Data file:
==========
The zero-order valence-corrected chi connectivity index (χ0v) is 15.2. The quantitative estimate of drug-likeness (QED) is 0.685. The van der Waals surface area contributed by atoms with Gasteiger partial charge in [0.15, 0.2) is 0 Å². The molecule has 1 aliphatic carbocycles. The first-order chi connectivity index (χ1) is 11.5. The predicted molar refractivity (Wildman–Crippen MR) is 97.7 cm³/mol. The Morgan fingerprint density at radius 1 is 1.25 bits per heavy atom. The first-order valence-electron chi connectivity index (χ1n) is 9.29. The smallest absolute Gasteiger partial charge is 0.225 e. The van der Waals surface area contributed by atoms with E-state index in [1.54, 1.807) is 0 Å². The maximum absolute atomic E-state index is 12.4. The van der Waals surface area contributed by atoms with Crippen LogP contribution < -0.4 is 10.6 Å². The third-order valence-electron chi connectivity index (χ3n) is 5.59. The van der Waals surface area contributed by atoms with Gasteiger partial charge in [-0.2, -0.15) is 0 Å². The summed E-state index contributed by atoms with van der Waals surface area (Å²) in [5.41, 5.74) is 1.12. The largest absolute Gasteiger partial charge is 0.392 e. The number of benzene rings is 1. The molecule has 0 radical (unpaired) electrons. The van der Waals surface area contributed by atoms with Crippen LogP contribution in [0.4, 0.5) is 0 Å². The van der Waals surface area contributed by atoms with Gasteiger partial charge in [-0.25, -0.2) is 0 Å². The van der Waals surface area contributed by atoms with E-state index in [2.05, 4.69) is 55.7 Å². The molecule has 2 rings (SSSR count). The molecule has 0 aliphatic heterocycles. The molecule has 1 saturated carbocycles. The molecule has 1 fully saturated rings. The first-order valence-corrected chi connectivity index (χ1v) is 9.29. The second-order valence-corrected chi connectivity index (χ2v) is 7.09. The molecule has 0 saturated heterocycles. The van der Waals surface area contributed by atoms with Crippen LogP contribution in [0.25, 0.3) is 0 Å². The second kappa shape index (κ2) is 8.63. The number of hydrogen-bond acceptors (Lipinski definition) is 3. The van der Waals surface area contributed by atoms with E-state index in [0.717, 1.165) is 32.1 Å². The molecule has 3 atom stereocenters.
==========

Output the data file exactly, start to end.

The zero-order valence-corrected chi connectivity index (χ0v) is 15.2. The quantitative estimate of drug-likeness (QED) is 0.685. The van der Waals surface area contributed by atoms with Gasteiger partial charge in [0.15, 0.2) is 0 Å². The molecule has 1 aliphatic carbocycles. The first-order chi connectivity index (χ1) is 11.5. The predicted molar refractivity (Wildman–Crippen MR) is 97.7 cm³/mol. The Morgan fingerprint density at radius 1 is 1.25 bits per heavy atom. The first-order valence-electron chi connectivity index (χ1n) is 9.29. The smallest absolute Gasteiger partial charge is 0.225 e. The van der Waals surface area contributed by atoms with E-state index in [1.54, 1.807) is 0 Å². The maximum absolute atomic E-state index is 12.4. The van der Waals surface area contributed by atoms with Crippen LogP contribution < -0.4 is 10.6 Å². The third-order valence-electron chi connectivity index (χ3n) is 5.59. The van der Waals surface area contributed by atoms with Gasteiger partial charge in [-0.2, -0.15) is 0 Å². The summed E-state index contributed by atoms with van der Waals surface area (Å²) in [5.41, 5.74) is 1.12. The largest absolute Gasteiger partial charge is 0.392 e. The number of benzene rings is 1. The molecule has 0 radical (unpaired) electrons. The van der Waals surface area contributed by atoms with Crippen LogP contribution in [0.4, 0.5) is 0 Å². The van der Waals surface area contributed by atoms with Gasteiger partial charge in [-0.25, -0.2) is 0 Å². The van der Waals surface area contributed by atoms with E-state index in [2.05, 4.69) is 55.7 Å². The molecule has 2 rings (SSSR count). The molecule has 0 aliphatic heterocycles. The molecule has 1 saturated carbocycles. The molecule has 1 fully saturated rings. The first-order valence-corrected chi connectivity index (χ1v) is 9.29. The second-order valence-corrected chi connectivity index (χ2v) is 7.09. The molecule has 0 saturated heterocycles. The van der Waals surface area contributed by atoms with Crippen LogP contribution in [0.25, 0.3) is 0 Å². The second kappa shape index (κ2) is 8.63. The number of hydrogen-bond acceptors (Lipinski definition) is 3. The van der Waals surface area contributed by atoms with E-state index in [0.717, 1.165) is 32.1 Å². The molecule has 3 atom stereocenters.